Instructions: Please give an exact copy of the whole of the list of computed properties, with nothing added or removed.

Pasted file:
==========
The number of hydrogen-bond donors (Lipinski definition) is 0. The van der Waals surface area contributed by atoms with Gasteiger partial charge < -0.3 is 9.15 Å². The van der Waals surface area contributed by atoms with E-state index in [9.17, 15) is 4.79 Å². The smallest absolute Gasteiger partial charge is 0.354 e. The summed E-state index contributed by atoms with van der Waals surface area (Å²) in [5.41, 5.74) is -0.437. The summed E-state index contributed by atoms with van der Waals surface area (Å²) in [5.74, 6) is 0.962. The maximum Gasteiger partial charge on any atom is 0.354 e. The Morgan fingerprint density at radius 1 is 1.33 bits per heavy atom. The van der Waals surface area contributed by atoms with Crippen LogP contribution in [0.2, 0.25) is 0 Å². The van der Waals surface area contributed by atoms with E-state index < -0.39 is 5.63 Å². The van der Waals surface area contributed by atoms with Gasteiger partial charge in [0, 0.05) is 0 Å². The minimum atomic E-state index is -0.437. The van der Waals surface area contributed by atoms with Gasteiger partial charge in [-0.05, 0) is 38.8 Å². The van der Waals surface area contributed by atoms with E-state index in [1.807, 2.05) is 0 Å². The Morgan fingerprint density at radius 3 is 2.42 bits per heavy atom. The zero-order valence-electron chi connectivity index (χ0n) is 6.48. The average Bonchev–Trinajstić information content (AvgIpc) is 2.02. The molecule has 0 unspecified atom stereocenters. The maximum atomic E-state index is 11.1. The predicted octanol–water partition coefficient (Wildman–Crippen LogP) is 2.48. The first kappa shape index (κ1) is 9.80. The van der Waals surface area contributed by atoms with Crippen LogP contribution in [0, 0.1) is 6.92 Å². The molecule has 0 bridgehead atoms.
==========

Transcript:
The number of hydrogen-bond donors (Lipinski definition) is 0. The van der Waals surface area contributed by atoms with Gasteiger partial charge < -0.3 is 9.15 Å². The van der Waals surface area contributed by atoms with E-state index in [9.17, 15) is 4.79 Å². The smallest absolute Gasteiger partial charge is 0.354 e. The summed E-state index contributed by atoms with van der Waals surface area (Å²) in [5.41, 5.74) is -0.437. The summed E-state index contributed by atoms with van der Waals surface area (Å²) in [5.74, 6) is 0.962. The maximum Gasteiger partial charge on any atom is 0.354 e. The Morgan fingerprint density at radius 1 is 1.33 bits per heavy atom. The van der Waals surface area contributed by atoms with Crippen LogP contribution in [0.2, 0.25) is 0 Å². The van der Waals surface area contributed by atoms with E-state index < -0.39 is 5.63 Å². The van der Waals surface area contributed by atoms with Gasteiger partial charge in [0, 0.05) is 0 Å². The minimum atomic E-state index is -0.437. The van der Waals surface area contributed by atoms with Gasteiger partial charge in [-0.05, 0) is 38.8 Å². The van der Waals surface area contributed by atoms with E-state index in [1.807, 2.05) is 0 Å². The Morgan fingerprint density at radius 3 is 2.42 bits per heavy atom. The zero-order valence-electron chi connectivity index (χ0n) is 6.48. The average Bonchev–Trinajstić information content (AvgIpc) is 2.02. The molecule has 0 unspecified atom stereocenters. The maximum atomic E-state index is 11.1. The predicted octanol–water partition coefficient (Wildman–Crippen LogP) is 2.48. The first kappa shape index (κ1) is 9.80. The van der Waals surface area contributed by atoms with Crippen LogP contribution in [0, 0.1) is 6.92 Å². The molecule has 0 bridgehead atoms.